Idioms and Phrasal Verbs to talk about extreme weather

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Hey guys!

Everybody knows the importance of learning some phrasal verbs, idioms and colloquial expressions, especially when you live in a foreign country. We always learn a lot of them by communicating with native speakers or watching movies and series. In this post, you learn some phrasal verbs, idioms and expressions to communicate in a more natural way when speaking English in a foreign country.

* rip through sth – to move very powerfully through a place or building, destroying it quickly.

A hurricane ripped through the Caribbean.

* take (a) hold – become strong and difficult to remove or stop.

The tornado took a hold and the area was completely destroyed.

* sweep sth away – completely destroy sth.

The floods wept many houses away.

* wreak havoc (on sth) – cause a lot of damage, destruction of confusion.

The forecast is predicting a storm with a potential to wreak havoc on the city.

* be/get caught up in sth – become involved in sth undesirable.

Many local residents were caught up in the flood.

* in the grip of sth – experiencing sth unpleasant that can’t be stopped.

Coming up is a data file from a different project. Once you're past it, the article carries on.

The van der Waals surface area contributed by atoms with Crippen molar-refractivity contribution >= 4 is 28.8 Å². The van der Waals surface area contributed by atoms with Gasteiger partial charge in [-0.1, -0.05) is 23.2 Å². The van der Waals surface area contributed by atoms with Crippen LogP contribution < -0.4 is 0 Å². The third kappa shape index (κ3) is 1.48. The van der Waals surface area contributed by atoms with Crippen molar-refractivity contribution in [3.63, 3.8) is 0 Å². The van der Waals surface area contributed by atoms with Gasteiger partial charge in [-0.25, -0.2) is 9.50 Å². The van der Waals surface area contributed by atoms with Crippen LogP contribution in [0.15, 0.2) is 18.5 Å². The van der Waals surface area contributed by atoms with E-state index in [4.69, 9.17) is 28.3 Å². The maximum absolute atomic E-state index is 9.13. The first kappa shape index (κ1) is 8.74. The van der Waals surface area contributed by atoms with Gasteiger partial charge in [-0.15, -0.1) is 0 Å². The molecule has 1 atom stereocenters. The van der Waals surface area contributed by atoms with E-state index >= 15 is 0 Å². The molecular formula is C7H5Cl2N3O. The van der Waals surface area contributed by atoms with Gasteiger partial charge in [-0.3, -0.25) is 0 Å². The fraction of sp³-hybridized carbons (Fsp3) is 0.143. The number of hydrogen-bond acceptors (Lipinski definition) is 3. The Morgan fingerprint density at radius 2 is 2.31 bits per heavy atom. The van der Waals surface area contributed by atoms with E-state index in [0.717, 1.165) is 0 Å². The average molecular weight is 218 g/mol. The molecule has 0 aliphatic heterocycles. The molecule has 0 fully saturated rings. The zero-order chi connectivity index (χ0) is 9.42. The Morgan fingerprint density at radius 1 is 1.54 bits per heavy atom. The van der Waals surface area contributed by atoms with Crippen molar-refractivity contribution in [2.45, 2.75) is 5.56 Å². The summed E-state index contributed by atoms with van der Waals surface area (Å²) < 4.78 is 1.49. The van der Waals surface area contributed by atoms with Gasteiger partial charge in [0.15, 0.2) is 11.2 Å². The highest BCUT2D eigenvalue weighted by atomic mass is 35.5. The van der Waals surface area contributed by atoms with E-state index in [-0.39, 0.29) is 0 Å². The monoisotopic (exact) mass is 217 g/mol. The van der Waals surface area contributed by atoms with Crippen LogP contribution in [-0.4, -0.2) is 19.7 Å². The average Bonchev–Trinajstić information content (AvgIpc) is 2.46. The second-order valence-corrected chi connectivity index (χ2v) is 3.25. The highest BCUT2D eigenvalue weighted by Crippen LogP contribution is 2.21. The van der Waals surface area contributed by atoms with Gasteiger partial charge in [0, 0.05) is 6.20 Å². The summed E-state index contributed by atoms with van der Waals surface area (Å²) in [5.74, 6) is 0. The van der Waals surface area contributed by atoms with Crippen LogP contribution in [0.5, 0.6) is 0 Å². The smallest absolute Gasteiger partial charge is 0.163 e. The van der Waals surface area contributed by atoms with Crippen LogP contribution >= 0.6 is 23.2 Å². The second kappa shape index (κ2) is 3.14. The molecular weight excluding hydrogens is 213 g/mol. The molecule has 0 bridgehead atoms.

Ethiopia is in the grip of severe drought.

* cave in on sb/sth – collapse and fall.

The roof is about to cave in after the thurderstorm.

* lose your life – be killed.

You can lose your life if you don’t go to the shelter during the hurricane.

* wipe sth/sb out – destroy or get rid of sth completely.

The whole city was wiped out by the tsunami.

* head for sth – move towards a place.

The local residents were forced to head for the neighbouring city.

* catch sb unawares – happen in a way that sb is not expecting and was not prepared for.

They were caught unawares as the storm happened overnight.

* come to a standstill/halt – slowly stop completely.

The strong winds finally came to a standstill.

* tow sb/sth away – pull another car using a car or a chain.

The car had to be towed away due to the flood.

* run low – when you only have a little left.

The population is running low on basic needs and the government is asking for donations.

* at risk (of/from sth) – in danger of sth unpleasant or harmful hapenning.

The houses in that region were at risk so the authorities demanded the residents to leave.

* be snowed in – be unable to leave a place because of heavy snow.

Many Canadians are snowed in every year during winter in some regions.

I hope you learned some new phrasal verbs and idioms today, see you next time!

Source: Idioms and Phrasal Verbs – Advanced / Ruth Gairns and Stuart Redman – Oxford

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